The Hot List
The U.S. has the most COVID-19 cases in the world and is now the epicenter of global outbreak. Sunday, President Trump extended the social distancing guidelines until April 30th, which is later than his goal of having the country open by Easter. This new timeline comes as the death toll is really starting to climb. Dr. Fauci says 100 -200K could die before this crisis is over. We are in desperate need of testing to determine who can go back to work. Just yesterday, the FDA greenlighted a COVID-19 point-of-care test from Abbot Labs that could give results in 5 minutes. This on the heels of news last week from Cepheid and Mesa Biotech that also received clearance for other tests with results in 45 minutes.
The Fed has shown that it is willing to do whatever it takes to support the economy. In The Fed’s statement, Central Bankers indicate they are using their “full range of authorities to provide powerful support” for US families and businesses. Earlier this week, the Fed had announced it would buy assets “in the amounts needed” to support the economy in what some are calling QE-infinity. This comes on top of slashing rates to near zero earlier this month, increasing the scale of repurchase agreements as well as many other measures to increase liquidity and spur lending from banks.
The government also came together in a bipartisan way to approve the $2 trillion Coronvirus relief bill. This was passed as an effort to keep American consumers and business afloat during this “freeze” on the US economy.
One move by The Fed was unexpectedly met with complications. In an effort to suppress mortgage rates, they purchased about $183 billion in mortgage backed securities [MBS] on the open markets last week. This was a move that had been supported by the Mortgage Bankers Association, until there were unintended side effects. As it turns out, the impacts of massive intervention into markets isn’t always cut and dry. The Feds aggressive purchasing of these MBS worked to suppress mortgage rates, however it put major pressure on a hedge that was intended to protect mortgage holders from increasing rates. This has resulted in a groundswell of margin calls which threaten to upend the mortgage market.
It looks like the market is getting the nuclear response it was hoping for. Now it’s just a question of how many rounds they are willing to go. And, will it work?
Oil Price War
Saudi Arabia has recently reiterated that it is not in talks with Russia to stabilize oil prices. This is despite rising pressure from the Trump administration to call a truce in the price war. In fact, Saudi has pledged to pump oil next month at record levels.
With plunging demand worldwide due to the coronavirus forces lockdowns, this is the worst time for a price war to be occurring in the energy markets. Let’s hope this gets straightened out soon and helps to reduce some of the current volatility we are facing.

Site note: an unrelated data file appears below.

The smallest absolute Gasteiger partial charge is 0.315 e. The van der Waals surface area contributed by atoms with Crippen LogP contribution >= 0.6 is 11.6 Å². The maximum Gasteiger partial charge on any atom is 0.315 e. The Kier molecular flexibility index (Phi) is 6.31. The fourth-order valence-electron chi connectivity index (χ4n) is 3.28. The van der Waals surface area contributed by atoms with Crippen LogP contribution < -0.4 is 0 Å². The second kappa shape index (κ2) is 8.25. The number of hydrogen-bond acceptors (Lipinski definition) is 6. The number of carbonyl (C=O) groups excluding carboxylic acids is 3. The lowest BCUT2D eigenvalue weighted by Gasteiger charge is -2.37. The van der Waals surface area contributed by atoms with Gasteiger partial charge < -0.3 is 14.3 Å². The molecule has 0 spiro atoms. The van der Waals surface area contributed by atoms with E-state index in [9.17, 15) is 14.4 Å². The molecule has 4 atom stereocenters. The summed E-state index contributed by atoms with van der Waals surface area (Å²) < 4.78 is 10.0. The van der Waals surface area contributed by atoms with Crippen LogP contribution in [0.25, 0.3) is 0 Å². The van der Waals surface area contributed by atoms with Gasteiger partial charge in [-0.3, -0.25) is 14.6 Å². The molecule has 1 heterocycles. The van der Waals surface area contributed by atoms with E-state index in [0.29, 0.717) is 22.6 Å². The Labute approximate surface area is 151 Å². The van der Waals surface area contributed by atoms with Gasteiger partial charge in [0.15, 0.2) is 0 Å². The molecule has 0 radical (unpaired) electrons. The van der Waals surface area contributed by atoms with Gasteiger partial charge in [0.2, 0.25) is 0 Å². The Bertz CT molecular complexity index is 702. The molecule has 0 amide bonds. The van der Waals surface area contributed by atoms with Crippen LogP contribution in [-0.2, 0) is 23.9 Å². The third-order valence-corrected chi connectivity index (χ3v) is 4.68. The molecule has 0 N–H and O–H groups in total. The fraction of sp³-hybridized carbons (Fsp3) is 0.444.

As interest rates hit record low levels after the financial crisis, corporations borrowed lots of debt to help boost profitability. And while this use of leverage can be rewarding in strong economies, the abundance of debt can punish during downturns.
In a downturn like we are seeing, the bankruptcies will be inevitable. There will be obvious damage to airlines, cruise ships, energy companies, restaurants, malls and many more industries. There will be ripple effects throughout the economy. In times like this, companies with strong balance sheets and little debt will be rewarded, while competitors with weaker balance sheets may start to fold.
Monday: S&P closed down 67.52 (-2.9%) to 2237.40. Fed announces unlimited bond buying (QE). Stimulus bill falters.
Tuesday: S&P closed up 209.93 (+9.4%) to 2447.33. Stocks up on rescue package hopes.
Wednesday: S&P closed up 28.23 (+1.2%) to 2475.56. $2 trillion coronavirus stimulus agreed upon.
Thursday: S&P closed up 154.51 (+6.2%) to 2630.07. Jobless claims surge to record 3.28 million.
Friday: S&P closed down 88.6 (-3.4%) to 2541.47. House approves and Trump signs $2.2 trillion stimulus bill. Consumer sentiment drops.
As we have mentioned the last few weeks, technical damage has been done. Most charts can be thrown out the window since most support and resistance has been thrashed.
The levels of importance to me would be 2400, which is basically the Christmas 2018 low and then Monday’s low of 2200. I wouldn’t be surprised to see a retest of the lows as testing and number of cases ramps up. If we break, 2200 there are no real significant levels below, so that would be worrisome. If we hold here, there could be a chance that we see a double bottom, which would be encouraging.
Last week, we had one of the best weeks for the market since the 1930s. This is right after the bloodbath from the week before, so some of this was a relief rally. However, we did get a nuclear response from the Fed with QE infinity, which could be one of those defining market moments. The combination of that and the passing of the Coronavirus relief bill have brought some much needed clarity to the market.
It is obviously way too early to call a bottom. It’s basically impossible to make any kind of earnings forecasts, so any signs of a bottom are simply investors who are taking a leap of faith on the U.S. economy. I still feel that we won’t see a definitive bottom until we start getting a lot more testing and we see folks going back to work.
However, if you are an investor with a longer time horizon, these max fear moments are usually great entry points into quality names with strong balance sheets. Also, be sure to avoid risky sectors, like airlines, cruise ships and energy, as it’s too early to see who will actually get “bailed out” and how those stocks will fare over the long-term.
Please reach out to DreamWork Financial Group if you would like my help navigating the market during these wild times.
Chief Financial Strategist
DreamWork Financial Group